Michigan County Sues Over New Public Defender Rules

PONTIAC, Mich. (CN) – Oakland County sued the Michigan Indigent Defense Commission over new state standards that will require counties to provide additional public defender services, arguing it will be too costly.

Keith Lerminiaux with the Oakland County Corporation Counsel filed the state court lawsuit Tuesday after the parties could not reach a compromise during mediation over the new standards set to take effect next year.

The county estimates the new requirements will force it to incur almost $3 million in added costs because it must hire more public defenders to ensure one is present at the arraignment stage, which requires an indigency pre-screening by a magistrate. A prosecutor or assistant prosecutor must also attend each arraignment.

The commission, abbreviated as MIDC, rejected the county’s proposed compliance plans and cost-analysis reports regarding the new rules, according to the 10-page complaint.

Oakland County says the standards “substantially changed the way in which arraignments are conducted in Michigan” because attorneys usually don’t have to attend arraignments, during which bond is set by a district court judge or magistrate after a defendant is pre-screened for indigency.

“Because the arraignment is now a critical stage of the criminal proceeding, it is by definition an adversarial or contested judicial proceeding,” the complaint states, adding that state-appointed counsel must represent indigent defendants at arraignments under the new standards.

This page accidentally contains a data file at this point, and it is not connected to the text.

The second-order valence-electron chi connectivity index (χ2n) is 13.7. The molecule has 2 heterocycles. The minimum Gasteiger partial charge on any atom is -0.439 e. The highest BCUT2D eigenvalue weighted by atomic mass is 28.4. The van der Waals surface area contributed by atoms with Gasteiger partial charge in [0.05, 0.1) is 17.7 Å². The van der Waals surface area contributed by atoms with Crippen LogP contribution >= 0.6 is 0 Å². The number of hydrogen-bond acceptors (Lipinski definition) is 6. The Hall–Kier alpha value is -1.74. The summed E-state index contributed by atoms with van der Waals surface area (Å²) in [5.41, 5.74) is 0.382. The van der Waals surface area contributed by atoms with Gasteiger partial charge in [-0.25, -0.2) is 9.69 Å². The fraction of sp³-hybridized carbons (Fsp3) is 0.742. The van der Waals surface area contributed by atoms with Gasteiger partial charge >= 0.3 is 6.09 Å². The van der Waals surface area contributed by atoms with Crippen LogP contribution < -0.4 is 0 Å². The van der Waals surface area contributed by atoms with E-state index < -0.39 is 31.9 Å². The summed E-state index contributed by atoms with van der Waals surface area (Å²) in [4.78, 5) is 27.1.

The county wants a judge to order the commission to modify the compliance plan and cost analysis to include its projected extra costs, and issue an order that the county doesn’t have to adhere to the standards until it is awarded a grant to cover those costs.

Under the new rules, counties will also have to offer continuing education for lawyers and create a private setting for lawyers to conduct client interviews.

Oakland is the second most populous Michigan county. It is located northwest of Detroit and is home to 1.2 million people as of the 2010 census.

Lerminiaux, the county attorney, said in an email that Oakland County wants indigent defendants to have “competent counsel” but that widespread changes “should be done thoughtfully and in accordance with the law.”

“It is unfortunate that we have had to initiate this litigation, but the MIDC has turned a deaf ear on us and left us no choice but to seek relief from the court,” he said. 

The commission did not immediately respond Wednesday to an email request for comment.

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